Several months in, the spirits had something to say about Jesus as well. What they had to say was peculiarly modern. Davis was not, as had long been done, providing stock biographies of eyewitnesses and near-eyewitnesses for the canonical gospels of Matthew, Mark, Luke, and John. Instead, Davis’s spirit communications questioned the traditional authorship of the gospels, emphasized dissonance rather than harmony between the gospels, and then sought to reveal the real Jesus beneath the biblical distortions. In short, Davis’s spirits made the major interpretative moves underlying the modern paradigm of the historical Jesus.[efn_note]I elaborate on this paradigm in “Heterodoxies and the Historical Jesus: Biblical Criticism of the Gospels in the U.S., 1794–1860” (Ph.D. diss., University of Chicago, 2017),” 15–17. I discuss Davis in ibid., 193–217.[/efn_note]
In Davis’s history, for example, “Matthew was certainly not capable of being an eye-witness to those miraculous works of which he speaks, because he was an officer under the Roman government many years after the death of Jesus, and did not become an apostle until he was greatly advanced in life.” The gospels were not maximally truthful statements of fact that maximally harmonized with one another, for Davis contended that “constant modifications” occurred through the retelling of stories, and firsthand accounts could become “unjust statements” from which the truth had to be ferreted out.[efn_note]Davis, Nature’s Divine Revelations, 509, 566, 571.[/efn_note]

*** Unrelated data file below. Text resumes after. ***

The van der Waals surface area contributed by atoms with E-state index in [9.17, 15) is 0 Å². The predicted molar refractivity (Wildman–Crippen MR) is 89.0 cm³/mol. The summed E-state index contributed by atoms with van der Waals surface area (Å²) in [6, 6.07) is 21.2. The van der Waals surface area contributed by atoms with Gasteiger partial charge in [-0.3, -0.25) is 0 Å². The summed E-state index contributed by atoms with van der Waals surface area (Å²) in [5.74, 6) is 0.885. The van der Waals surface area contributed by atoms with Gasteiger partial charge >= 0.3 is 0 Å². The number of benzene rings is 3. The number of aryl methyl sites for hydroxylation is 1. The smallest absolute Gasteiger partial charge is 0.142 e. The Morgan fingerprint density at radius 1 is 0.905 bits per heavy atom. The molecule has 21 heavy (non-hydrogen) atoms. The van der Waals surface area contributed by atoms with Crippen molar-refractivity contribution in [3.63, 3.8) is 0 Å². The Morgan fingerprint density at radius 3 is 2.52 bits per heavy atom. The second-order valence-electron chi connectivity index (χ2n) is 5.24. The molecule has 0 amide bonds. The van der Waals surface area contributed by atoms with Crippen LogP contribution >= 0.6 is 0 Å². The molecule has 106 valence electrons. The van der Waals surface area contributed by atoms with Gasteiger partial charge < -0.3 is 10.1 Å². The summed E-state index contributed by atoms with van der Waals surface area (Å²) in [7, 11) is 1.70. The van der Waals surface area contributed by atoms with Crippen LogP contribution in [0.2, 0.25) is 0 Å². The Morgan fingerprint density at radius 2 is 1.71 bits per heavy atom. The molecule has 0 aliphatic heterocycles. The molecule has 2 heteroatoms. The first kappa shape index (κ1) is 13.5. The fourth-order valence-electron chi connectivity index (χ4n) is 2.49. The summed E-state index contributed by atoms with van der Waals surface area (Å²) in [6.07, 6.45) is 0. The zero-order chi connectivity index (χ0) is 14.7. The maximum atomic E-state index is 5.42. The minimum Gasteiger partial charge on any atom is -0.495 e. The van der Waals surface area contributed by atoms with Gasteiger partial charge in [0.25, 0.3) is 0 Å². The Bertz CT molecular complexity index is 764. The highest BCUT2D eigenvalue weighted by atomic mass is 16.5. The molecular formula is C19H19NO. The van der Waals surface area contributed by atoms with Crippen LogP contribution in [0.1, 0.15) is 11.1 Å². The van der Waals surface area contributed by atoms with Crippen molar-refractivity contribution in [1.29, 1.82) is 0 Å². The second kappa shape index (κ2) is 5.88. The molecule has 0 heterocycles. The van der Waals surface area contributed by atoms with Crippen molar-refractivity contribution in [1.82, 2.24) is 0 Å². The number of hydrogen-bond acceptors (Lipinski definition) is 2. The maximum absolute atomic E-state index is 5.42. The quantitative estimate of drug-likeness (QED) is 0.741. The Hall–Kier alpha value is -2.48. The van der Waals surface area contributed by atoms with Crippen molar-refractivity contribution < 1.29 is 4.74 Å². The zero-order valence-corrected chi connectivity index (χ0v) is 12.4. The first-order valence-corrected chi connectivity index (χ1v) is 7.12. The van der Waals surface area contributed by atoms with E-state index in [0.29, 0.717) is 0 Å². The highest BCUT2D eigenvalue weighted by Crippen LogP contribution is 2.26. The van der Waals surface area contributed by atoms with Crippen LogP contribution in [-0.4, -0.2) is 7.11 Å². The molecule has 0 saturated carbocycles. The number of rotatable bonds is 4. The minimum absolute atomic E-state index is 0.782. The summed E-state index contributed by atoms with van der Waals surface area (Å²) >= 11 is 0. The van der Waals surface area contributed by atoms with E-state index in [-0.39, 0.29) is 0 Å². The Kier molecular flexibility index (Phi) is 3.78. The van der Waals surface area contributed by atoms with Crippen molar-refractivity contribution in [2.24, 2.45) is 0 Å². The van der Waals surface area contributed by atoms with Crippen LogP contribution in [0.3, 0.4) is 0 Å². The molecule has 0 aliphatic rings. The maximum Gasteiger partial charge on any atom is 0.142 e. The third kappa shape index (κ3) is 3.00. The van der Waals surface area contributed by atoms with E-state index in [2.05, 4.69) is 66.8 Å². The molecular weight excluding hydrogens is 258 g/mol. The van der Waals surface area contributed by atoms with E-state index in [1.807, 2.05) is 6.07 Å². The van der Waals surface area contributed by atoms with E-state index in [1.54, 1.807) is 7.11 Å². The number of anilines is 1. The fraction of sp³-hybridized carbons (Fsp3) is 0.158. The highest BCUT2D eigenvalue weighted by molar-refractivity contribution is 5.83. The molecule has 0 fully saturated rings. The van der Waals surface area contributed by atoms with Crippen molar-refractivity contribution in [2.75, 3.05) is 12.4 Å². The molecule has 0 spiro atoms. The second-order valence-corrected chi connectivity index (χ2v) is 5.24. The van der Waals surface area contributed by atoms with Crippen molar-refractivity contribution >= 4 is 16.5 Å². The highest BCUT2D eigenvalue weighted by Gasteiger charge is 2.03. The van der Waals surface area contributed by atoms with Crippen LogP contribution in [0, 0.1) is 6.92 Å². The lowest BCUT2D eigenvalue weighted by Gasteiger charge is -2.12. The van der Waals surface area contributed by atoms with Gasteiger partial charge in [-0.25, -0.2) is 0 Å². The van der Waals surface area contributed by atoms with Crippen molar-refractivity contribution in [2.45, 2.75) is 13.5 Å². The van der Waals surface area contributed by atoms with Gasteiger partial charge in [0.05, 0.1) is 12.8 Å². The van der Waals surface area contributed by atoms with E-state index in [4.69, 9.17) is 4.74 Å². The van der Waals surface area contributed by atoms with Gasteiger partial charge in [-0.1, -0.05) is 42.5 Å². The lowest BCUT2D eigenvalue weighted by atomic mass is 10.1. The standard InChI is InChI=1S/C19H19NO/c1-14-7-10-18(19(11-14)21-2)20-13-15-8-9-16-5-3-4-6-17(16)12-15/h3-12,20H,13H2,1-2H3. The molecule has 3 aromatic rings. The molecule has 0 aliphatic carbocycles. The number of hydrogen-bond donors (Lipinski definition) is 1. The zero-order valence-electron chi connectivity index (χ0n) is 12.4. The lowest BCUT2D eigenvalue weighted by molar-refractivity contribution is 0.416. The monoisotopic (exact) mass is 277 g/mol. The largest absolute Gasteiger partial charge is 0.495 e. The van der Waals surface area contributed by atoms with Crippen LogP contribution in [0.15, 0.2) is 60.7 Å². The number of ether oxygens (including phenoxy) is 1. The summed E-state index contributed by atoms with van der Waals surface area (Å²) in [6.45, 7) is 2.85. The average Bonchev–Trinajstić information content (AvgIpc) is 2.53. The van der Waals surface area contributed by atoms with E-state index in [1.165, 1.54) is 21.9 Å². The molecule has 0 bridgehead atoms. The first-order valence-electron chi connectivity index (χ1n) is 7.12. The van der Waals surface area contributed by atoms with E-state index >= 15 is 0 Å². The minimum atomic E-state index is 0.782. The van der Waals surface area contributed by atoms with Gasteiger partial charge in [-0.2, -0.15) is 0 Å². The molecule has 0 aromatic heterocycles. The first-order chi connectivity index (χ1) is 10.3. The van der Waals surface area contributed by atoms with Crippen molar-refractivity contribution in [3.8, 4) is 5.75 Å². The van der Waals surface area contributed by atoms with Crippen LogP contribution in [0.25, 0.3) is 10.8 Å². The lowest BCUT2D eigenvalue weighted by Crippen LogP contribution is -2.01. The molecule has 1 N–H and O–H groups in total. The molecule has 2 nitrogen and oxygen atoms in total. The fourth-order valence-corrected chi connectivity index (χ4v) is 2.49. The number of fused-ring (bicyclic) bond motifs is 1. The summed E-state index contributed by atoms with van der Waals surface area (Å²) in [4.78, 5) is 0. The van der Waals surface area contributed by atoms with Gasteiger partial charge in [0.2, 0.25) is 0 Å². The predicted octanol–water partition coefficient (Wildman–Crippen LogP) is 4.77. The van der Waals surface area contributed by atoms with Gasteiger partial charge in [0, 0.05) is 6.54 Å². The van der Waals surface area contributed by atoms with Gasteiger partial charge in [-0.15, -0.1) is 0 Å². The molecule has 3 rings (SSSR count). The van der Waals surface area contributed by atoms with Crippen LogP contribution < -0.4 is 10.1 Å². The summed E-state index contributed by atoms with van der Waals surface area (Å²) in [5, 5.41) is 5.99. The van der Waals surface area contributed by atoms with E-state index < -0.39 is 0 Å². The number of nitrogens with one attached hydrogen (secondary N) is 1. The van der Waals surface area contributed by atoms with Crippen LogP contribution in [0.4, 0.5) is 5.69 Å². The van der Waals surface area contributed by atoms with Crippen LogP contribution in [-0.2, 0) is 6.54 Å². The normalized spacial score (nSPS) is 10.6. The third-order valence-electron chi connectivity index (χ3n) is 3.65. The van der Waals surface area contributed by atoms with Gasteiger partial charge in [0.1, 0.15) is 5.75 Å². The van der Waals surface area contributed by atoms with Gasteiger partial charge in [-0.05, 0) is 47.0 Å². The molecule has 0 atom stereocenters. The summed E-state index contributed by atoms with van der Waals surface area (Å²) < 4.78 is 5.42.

Davis’s Jesus was more or less a free riff on the gospels. Jesus was still born in Israel; and, as in Matthew’s gospel, he and his parents fled to Egypt for a time. But, rather like Davis’s medical practice, Jesus possessed “an intuitive knowledge of the medicinal properties of plants … mineral and animal substances”; he also behaved like a mesmerist, deploying “great physical soothing power over the disordered or disconcerted forces of the human system.” Jesus was no apocalyptic prophet. He was more like, well, an antebellum American social reformer, working towards the “spirit of reform” in all things and aiming for “a general harmony of interests and action … throughout this material sphere.”